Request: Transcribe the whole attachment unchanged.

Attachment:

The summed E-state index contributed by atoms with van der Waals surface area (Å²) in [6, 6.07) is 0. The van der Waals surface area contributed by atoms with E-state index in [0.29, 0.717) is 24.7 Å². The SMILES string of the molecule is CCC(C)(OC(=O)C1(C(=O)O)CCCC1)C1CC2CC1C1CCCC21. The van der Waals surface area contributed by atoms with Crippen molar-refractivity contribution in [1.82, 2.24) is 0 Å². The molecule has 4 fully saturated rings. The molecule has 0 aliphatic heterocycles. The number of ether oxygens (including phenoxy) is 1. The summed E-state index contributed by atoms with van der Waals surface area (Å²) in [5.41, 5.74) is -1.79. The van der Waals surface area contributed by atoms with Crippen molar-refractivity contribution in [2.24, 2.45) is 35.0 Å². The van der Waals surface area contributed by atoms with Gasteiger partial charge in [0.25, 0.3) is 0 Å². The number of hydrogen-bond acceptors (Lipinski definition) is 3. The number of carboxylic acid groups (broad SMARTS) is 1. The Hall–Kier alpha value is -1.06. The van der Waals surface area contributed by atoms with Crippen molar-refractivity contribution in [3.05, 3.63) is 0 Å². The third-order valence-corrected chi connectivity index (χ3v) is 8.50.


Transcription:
The summed E-state index contributed by atoms with van der Waals surface area (Å²) in [6, 6.07) is 0. The van der Waals surface area contributed by atoms with E-state index in [0.29, 0.717) is 24.7 Å². The SMILES string of the molecule is CCC(C)(OC(=O)C1(C(=O)O)CCCC1)C1CC2CC1C1CCCC21. The van der Waals surface area contributed by atoms with Crippen molar-refractivity contribution in [1.82, 2.24) is 0 Å². The molecule has 4 fully saturated rings. The molecule has 0 aliphatic heterocycles. The number of ether oxygens (including phenoxy) is 1. The summed E-state index contributed by atoms with van der Waals surface area (Å²) in [5.41, 5.74) is -1.79. The van der Waals surface area contributed by atoms with Crippen molar-refractivity contribution in [2.24, 2.45) is 35.0 Å². The van der Waals surface area contributed by atoms with Gasteiger partial charge in [0.25, 0.3) is 0 Å². The number of hydrogen-bond acceptors (Lipinski definition) is 3. The number of carboxylic acid groups (broad SMARTS) is 1. The Hall–Kier alpha value is -1.06. The van der Waals surface area contributed by atoms with Crippen molar-refractivity contribution in [3.05, 3.63) is 0 Å². The third-order valence-corrected chi connectivity index (χ3v) is 8.50.